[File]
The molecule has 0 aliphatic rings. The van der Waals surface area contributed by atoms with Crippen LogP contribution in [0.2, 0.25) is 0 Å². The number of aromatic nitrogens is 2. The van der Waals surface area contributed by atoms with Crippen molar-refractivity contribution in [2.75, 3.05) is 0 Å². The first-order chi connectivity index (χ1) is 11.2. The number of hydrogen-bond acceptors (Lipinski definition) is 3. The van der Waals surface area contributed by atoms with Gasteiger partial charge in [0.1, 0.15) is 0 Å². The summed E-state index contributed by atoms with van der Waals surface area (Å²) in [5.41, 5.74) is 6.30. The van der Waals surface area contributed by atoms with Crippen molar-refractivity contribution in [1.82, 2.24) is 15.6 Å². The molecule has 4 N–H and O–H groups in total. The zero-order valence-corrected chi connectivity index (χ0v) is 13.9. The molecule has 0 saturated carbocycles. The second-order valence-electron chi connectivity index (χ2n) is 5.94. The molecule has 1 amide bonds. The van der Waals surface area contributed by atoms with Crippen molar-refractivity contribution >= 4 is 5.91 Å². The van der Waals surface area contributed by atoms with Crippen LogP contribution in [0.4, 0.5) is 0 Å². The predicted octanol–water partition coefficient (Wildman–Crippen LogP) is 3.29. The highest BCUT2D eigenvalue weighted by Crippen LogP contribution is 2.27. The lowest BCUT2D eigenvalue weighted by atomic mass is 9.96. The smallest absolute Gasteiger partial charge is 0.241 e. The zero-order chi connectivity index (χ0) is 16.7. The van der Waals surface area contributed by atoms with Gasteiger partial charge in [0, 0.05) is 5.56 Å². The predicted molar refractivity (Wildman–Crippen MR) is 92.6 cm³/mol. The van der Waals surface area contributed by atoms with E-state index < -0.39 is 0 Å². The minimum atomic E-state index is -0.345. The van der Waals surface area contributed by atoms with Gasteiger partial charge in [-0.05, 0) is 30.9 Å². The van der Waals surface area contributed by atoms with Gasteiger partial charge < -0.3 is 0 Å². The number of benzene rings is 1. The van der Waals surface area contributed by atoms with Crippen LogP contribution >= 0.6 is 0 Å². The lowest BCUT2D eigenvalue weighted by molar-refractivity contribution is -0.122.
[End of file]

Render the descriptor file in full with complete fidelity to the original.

The molecule has 0 aliphatic rings. The van der Waals surface area contributed by atoms with Crippen LogP contribution in [0.2, 0.25) is 0 Å². The number of aromatic nitrogens is 2. The van der Waals surface area contributed by atoms with Crippen molar-refractivity contribution in [2.75, 3.05) is 0 Å². The first-order chi connectivity index (χ1) is 11.2. The number of hydrogen-bond acceptors (Lipinski definition) is 3. The van der Waals surface area contributed by atoms with Gasteiger partial charge in [0.1, 0.15) is 0 Å². The summed E-state index contributed by atoms with van der Waals surface area (Å²) in [5.41, 5.74) is 6.30. The van der Waals surface area contributed by atoms with Crippen molar-refractivity contribution in [1.82, 2.24) is 15.6 Å². The molecule has 4 N–H and O–H groups in total. The zero-order valence-corrected chi connectivity index (χ0v) is 13.9. The molecule has 0 saturated carbocycles. The second-order valence-electron chi connectivity index (χ2n) is 5.94. The molecule has 1 amide bonds. The van der Waals surface area contributed by atoms with Crippen molar-refractivity contribution >= 4 is 5.91 Å². The van der Waals surface area contributed by atoms with Crippen LogP contribution in [0.4, 0.5) is 0 Å². The predicted octanol–water partition coefficient (Wildman–Crippen LogP) is 3.29. The highest BCUT2D eigenvalue weighted by Crippen LogP contribution is 2.27. The lowest BCUT2D eigenvalue weighted by atomic mass is 9.96. The smallest absolute Gasteiger partial charge is 0.241 e. The zero-order chi connectivity index (χ0) is 16.7. The van der Waals surface area contributed by atoms with Gasteiger partial charge in [0, 0.05) is 5.56 Å². The predicted molar refractivity (Wildman–Crippen MR) is 92.6 cm³/mol. The van der Waals surface area contributed by atoms with E-state index < -0.39 is 0 Å². The minimum atomic E-state index is -0.345. The van der Waals surface area contributed by atoms with Gasteiger partial charge in [-0.05, 0) is 30.9 Å². The van der Waals surface area contributed by atoms with Gasteiger partial charge < -0.3 is 0 Å². The number of benzene rings is 1. The van der Waals surface area contributed by atoms with Crippen LogP contribution >= 0.6 is 0 Å². The lowest BCUT2D eigenvalue weighted by molar-refractivity contribution is -0.122.